How is the seafloor paved with lava?
The development of ABE, the Autonomous Benthic Explorer, made it possible to fly close enough to the seafloor to measure magnetic intensities of young seafloor lava. Such measurements will give scientists the ability to unravel the convoluted processes by which lava carpets the seafloor. Scientists are investigating whether fresh lava (red) erupts from a central point in the mid-ocean ridge (as depicted above) and cascades downhill to overlay older lava flows (gray), or whether lava erupts from several isolated, outlying magma chambers to create discrete patches of seafloor. Or perhaps both processes occur.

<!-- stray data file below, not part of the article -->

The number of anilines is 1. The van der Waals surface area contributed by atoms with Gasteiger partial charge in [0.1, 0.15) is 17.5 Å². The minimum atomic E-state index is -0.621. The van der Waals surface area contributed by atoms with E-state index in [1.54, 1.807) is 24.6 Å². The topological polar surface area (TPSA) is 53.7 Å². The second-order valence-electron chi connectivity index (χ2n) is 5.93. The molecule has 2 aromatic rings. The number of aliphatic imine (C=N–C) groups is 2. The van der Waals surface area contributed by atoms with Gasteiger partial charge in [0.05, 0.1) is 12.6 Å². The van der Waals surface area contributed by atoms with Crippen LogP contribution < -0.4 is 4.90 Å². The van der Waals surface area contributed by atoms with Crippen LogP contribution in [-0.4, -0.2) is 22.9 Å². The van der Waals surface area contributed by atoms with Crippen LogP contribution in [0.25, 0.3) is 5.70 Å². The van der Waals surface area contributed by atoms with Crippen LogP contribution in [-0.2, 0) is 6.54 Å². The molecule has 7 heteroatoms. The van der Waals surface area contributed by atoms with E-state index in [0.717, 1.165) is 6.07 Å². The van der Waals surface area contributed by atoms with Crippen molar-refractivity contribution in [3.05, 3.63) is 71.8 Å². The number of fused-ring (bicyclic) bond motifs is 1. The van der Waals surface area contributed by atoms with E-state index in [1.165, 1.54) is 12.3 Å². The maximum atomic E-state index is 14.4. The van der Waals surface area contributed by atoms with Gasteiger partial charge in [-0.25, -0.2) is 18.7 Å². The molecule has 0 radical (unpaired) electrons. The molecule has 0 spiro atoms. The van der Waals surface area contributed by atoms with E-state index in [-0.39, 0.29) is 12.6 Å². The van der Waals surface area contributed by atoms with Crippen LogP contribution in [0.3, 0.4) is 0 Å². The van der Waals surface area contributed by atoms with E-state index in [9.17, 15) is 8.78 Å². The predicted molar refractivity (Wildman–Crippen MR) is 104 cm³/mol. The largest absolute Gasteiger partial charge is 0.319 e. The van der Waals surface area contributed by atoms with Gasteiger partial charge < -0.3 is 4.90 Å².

By superimposing magnetic measurements on detailed seafloor topography maps like this one, scientists can distinguish how, when, and where individual lava flows occurred. Younger lava has the highest magnetic intensities (red and yellows). Above, the most recent lava flow erupted from the ridge axis, overlaid older lava flows, and pooled to the left of the axis.
Magnetic ‘zebra stripes’
Seafloor lavas have built-in magnetic “clocks” that reveal their age. When seafloor lava solidifies at the seafloor, its magnetic crystals are quenched in alignment with Earth’s magnetic field, and the rocks’ magnetic “polarity” is preserved. But Earth’s magnetic field has reversed many times over the planet’s history—with the magnetic north sometimes facing south, or vice versa, as it is today.
New seafloor is created at mid-ocean ridges (with the prevailing magnetic signature) and spreads out in both directions, creating a symmetrical “zebra-stripe” pattern of alternating rocks with either “reversed” or “normal” polarity.